Why Exception Handling?
The Exception Section
Types of Exceptions
Determining Exception-Handling Behavior
Raising an Exception
Client-Server Error Communication
NO_DATA_FOUND: Multipurpose Exception
Exception Handler as IF Statement
RAISE Nothing but Exceptions
An error generated by the system (such as "out of memory" or "duplicate value in index")
An error caused by a user action
A warning issued by the application to the user
PL/SQL traps and responds to errors using an architecture of exception handlers. The exception-handler mechanism allows you to cleanly separate your error processing code from your executable statements. It also provides an event-driven model, as opposed to a linear code model, for processing errors. In other words, no matter how a particular exception is raised, it is handled by the same exception handler in the exception section.
When an error occurs in PL/SQL, whether a system error or an application error, an exception is raised. The processing in the current PL/SQL block's execution section halts and control is transferred to the separate exception section of your program, if one exists, to handle the exception. You cannot return to that block after you finish handling the exception. Instead, control is passed to the enclosing block, if any.
Figure 8.1 illustrates how control is transferred to the exception section when an exception is raised.
It is a sad fact of life that most programmers never take the time to properly bullet-proof their programs. Instead, wishful thinking often reigns. Most of us find it hard enough -- and more than enough work -- to simply write the code that implements the positive aspects of an application: maintaining customers, generating invoices, etc. It is devilishly difficult from both a psychological standpoint and a resources perspective to focus on the negative side of our life: what happens when the user presses the wrong key? If the database is unavailable, what should I do?
As a result, we write applications that often assume the best of all possible worlds, hoping that our programs are bug-free, that users will enter only the correct data in only the correct fashion, and that all systems (hardware and software) will always be a "go."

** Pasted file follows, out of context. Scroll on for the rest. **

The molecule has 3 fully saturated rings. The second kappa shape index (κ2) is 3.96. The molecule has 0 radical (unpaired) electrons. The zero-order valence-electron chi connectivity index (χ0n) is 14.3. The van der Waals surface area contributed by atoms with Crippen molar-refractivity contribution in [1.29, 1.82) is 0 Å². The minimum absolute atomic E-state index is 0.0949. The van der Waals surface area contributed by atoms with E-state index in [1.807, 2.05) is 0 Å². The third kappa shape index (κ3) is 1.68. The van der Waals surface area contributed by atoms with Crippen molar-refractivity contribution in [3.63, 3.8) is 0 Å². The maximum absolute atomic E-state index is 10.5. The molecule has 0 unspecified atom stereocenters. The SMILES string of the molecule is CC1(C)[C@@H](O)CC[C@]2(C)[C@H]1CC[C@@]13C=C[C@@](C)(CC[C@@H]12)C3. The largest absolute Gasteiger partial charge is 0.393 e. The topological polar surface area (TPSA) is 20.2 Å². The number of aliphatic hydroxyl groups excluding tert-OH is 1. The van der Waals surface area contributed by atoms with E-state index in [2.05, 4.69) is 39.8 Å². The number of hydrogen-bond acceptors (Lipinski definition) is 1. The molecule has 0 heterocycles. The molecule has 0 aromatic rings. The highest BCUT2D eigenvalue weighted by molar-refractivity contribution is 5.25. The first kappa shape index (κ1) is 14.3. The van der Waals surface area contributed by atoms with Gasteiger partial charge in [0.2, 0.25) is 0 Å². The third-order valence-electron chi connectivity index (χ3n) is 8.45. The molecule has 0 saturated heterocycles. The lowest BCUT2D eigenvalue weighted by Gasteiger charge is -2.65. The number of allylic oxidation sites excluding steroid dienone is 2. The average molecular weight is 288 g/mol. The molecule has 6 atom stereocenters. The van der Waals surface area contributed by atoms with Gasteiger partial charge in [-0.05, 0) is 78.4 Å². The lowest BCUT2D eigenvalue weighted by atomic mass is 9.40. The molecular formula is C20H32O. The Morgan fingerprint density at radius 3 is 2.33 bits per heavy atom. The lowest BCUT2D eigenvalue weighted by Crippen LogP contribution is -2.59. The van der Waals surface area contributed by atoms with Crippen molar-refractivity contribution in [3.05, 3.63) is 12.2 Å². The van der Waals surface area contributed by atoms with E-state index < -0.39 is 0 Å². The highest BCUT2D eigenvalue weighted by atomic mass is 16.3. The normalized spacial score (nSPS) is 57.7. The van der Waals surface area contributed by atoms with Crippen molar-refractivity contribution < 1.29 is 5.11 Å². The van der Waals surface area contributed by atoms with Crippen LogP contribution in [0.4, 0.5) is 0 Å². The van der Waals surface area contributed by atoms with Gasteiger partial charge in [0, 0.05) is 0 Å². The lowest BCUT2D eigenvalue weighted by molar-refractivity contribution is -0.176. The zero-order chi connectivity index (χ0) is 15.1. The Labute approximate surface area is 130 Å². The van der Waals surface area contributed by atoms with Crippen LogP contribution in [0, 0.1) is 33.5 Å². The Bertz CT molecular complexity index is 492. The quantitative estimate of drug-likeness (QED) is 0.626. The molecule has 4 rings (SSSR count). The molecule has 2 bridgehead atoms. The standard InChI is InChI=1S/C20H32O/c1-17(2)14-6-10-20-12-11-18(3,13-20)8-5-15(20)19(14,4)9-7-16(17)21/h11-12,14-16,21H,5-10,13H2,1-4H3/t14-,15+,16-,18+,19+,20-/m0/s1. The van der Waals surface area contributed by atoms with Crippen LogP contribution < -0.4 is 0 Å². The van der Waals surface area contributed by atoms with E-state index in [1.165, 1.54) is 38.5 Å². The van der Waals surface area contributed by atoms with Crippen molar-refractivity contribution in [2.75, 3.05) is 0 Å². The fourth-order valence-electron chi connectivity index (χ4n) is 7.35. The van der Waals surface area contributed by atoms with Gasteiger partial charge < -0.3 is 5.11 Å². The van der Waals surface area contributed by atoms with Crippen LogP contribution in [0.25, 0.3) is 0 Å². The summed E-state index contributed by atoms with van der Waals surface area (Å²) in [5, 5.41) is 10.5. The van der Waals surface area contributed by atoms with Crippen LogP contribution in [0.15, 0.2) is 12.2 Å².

Of course, harsh reality dictates that no matter how hard you try, there will always be one more bug in your application. And your users will always find just the right sequence of keystrokes it takes to make a screen implode. The situation is clear: either you spend the time up front to properly debug and bulletproof your programs, or you will fight an unending series of rear-guard battles, taking frantic calls from your users and putting out the fires.
You know what you should do. Fortunately, PL/SQL offers a powerful and flexible way to trap and handle errors in your programs. It is entirely feasible within the PL/SQL language to build an application which fully protects the user and the database from errors.
The exception handler model offers the following advantages:
Event-driven handling of errors. As we've mentioned, PL/SQL exception handling follows an event-driven rather than a linear code model. No matter how a particular exception is raised, it is handled by the same exception handler in the exception section. You do not have to check repeatedly for a condition in your code, but instead can insert an exception for that condition once in the exception section and be certain that it will be handled throughout that block (and all of its enclosing blocks).
Clean separation of error-processing code. With the exception-handling model, whenever an exception is raised, program control transfers completely out of the normal execution sequence and into the exception section. Instead of placing error-handling logic throughout different sections of your program, you can consolidate all of this logic into a single, separate section. Furthermore, if you need to add new exceptions in your program (perhaps you overlooked a possible problem, or a new kind of system error has been identified), you do not have to figure out where in your executable code to put the error-handling logic. Simply add another exception handler at the bottom of the block.
Improved reliability of error handling. It is quite difficult for errors to go undetected with the PL/SQL error-handling model. If there is a handler, then that exception will be dealt with in the current block or in an enclosing block. Even if there is no explicit handler for that error, normal code execution will still stop. Your program cannot simply "work through" an error -- unless you explicitly organize your code to allow this.
There is no avoiding the fact that if you want to trap errors in your PL/SQL programs you will have to write some additional code. The exception handler architecture, however, minimizes the amount of code you will need to write, and offers the possibility of guarding against all problems that might arise in your application. The following sections look at how you define, raise, and handle exceptions in PL/SQL.
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